How can we alleviate the skills shortages that plague Australia?

Wherever I travel these days, entrepreneurs tell me crazy stories about the skills shortage.

There is the unnamed and recently renovated hotel that advertised 80 new jobs and received eight applications. The chic, unnamed French restaurant removed half of its tables because it didn’t have enough staff. Four of the last eight hotels I stayed in apologized for cleaning the rooms only every third night. One luxury resort offered a free cocktail at the bar if you omitted the daily cleaning. I’ve talked to IT and consulting companies that don’t even bother to advertise jobs because it’s impossible to find employees anyway. A real estate company outsourced most of its repetitive digital tasks to the Philippines.

Let’s quickly summarize why there is a skills shortage in the first place.

How can we alleviate the skills shortages that plague Australia?

Our economy grew despite COVID-19, global supply chain bottlenecks, and geopolitical tensions. That’s welcome news. The only problem is that we were forced to stop importing workers abroad.

Pre-COVID, Australia took in 180,000 net new migrants each year. The first year of the pandemic saw a net loss of 90,000 migrants. The trend was weaker in the second year, but you get the gist: tens of thousands of workers who would normally have come to Australia didn’t.

In the beginning, this was not a problem. People who would otherwise have been unable to access the labor market found work, and many labor-intensive industries were still restricted by COVID-19 regulations. Now that restrictions have been lifted, sectors that had to temporarily let go of workers cannot find new workers. Airports and hospitality are probably the most obvious examples.

How do we deal with skills shortages? We squeeze more productivity out of existing population groups, educate our young people, stimulate migration, and invest in automation.

How do we make our current employees more productive? Well, you just work more hours for the same pay – congratulations, you are now more effective economically. We will also tap into parts of the labor market that are underutilized.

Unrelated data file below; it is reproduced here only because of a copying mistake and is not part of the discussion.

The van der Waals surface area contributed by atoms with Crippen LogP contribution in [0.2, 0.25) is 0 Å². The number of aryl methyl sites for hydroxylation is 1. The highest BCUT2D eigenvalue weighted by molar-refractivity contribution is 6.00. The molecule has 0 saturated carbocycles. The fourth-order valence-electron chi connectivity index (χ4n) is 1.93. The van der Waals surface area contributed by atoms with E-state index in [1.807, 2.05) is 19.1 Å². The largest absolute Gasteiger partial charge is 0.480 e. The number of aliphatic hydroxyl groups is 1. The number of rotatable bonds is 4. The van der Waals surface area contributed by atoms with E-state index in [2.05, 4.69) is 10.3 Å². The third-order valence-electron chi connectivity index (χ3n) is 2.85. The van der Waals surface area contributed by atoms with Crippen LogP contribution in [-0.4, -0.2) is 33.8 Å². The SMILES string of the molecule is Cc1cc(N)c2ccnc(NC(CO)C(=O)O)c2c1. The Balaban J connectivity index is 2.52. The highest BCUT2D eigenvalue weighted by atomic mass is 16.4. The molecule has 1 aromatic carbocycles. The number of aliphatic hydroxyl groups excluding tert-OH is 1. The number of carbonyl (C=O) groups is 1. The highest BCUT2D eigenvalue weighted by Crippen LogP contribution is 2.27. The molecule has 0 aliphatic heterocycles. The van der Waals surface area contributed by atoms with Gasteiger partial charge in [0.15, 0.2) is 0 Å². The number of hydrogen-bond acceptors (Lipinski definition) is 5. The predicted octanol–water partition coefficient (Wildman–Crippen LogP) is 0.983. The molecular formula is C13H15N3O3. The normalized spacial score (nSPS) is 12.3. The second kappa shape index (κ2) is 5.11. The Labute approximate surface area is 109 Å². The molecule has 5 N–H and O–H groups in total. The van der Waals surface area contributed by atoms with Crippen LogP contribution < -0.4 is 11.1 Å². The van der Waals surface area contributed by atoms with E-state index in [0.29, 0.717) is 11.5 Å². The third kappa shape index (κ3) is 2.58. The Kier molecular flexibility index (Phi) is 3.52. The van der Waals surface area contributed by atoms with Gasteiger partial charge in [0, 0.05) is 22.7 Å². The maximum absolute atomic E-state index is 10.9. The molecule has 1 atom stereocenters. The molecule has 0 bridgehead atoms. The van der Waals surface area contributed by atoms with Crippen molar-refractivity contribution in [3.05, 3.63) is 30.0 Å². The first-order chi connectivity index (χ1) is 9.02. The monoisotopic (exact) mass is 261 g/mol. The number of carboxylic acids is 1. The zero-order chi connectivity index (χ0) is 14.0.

Now is the time for job placement to shine. Hopefully, the current skills crisis is an incentive enough to train disadvantaged workers and give them a chance to enter the job market. This can be a unique opportunity to break the cycle of intergenerational unemployment in some families.

The graph below shows that Indigenous people, people with disabilities, and people with poor English skills are two to four times more likely to be out of work or study than people who do not fit into either category. As a nation, we must encourage these underprivileged people to get to work – it’s the right thing to do, morally and economically. Isn’t it nice when these two things go hand in hand?

It is clear that investing in our young people by pushing as much as possible through universities and, especially through vocational training, will help improve the tight labor market. This is also a good excuse to advocate for universal free TAFE education in Australia again.

Traditionally, when we wanted to increase productivity, we enticed more women to enter the labor market. Adding an extra income to a household helped families financially and pushed us towards greater gender equality, but it was a quick fix to make the economy more efficient.